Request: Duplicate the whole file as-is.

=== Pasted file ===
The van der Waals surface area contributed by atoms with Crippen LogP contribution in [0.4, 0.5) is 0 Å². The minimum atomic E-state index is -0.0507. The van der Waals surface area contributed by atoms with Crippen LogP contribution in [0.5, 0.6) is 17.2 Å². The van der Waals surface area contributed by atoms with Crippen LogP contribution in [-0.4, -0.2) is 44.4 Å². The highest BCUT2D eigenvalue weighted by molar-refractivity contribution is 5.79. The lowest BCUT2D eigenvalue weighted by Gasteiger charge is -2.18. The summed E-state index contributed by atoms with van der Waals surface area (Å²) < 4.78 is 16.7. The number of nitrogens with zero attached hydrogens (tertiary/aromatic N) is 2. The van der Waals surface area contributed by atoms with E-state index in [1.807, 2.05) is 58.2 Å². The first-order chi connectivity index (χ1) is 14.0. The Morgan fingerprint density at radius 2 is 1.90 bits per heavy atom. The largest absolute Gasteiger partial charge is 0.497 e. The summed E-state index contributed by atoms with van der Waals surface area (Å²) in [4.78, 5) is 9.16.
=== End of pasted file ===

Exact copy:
The van der Waals surface area contributed by atoms with Crippen LogP contribution in [0.4, 0.5) is 0 Å². The minimum atomic E-state index is -0.0507. The van der Waals surface area contributed by atoms with Crippen LogP contribution in [0.5, 0.6) is 17.2 Å². The van der Waals surface area contributed by atoms with Crippen LogP contribution in [-0.4, -0.2) is 44.4 Å². The highest BCUT2D eigenvalue weighted by molar-refractivity contribution is 5.79. The lowest BCUT2D eigenvalue weighted by Gasteiger charge is -2.18. The summed E-state index contributed by atoms with van der Waals surface area (Å²) < 4.78 is 16.7. The number of nitrogens with zero attached hydrogens (tertiary/aromatic N) is 2. The van der Waals surface area contributed by atoms with E-state index in [1.807, 2.05) is 58.2 Å². The first-order chi connectivity index (χ1) is 14.0. The Morgan fingerprint density at radius 2 is 1.90 bits per heavy atom. The largest absolute Gasteiger partial charge is 0.497 e. The summed E-state index contributed by atoms with van der Waals surface area (Å²) in [4.78, 5) is 9.16.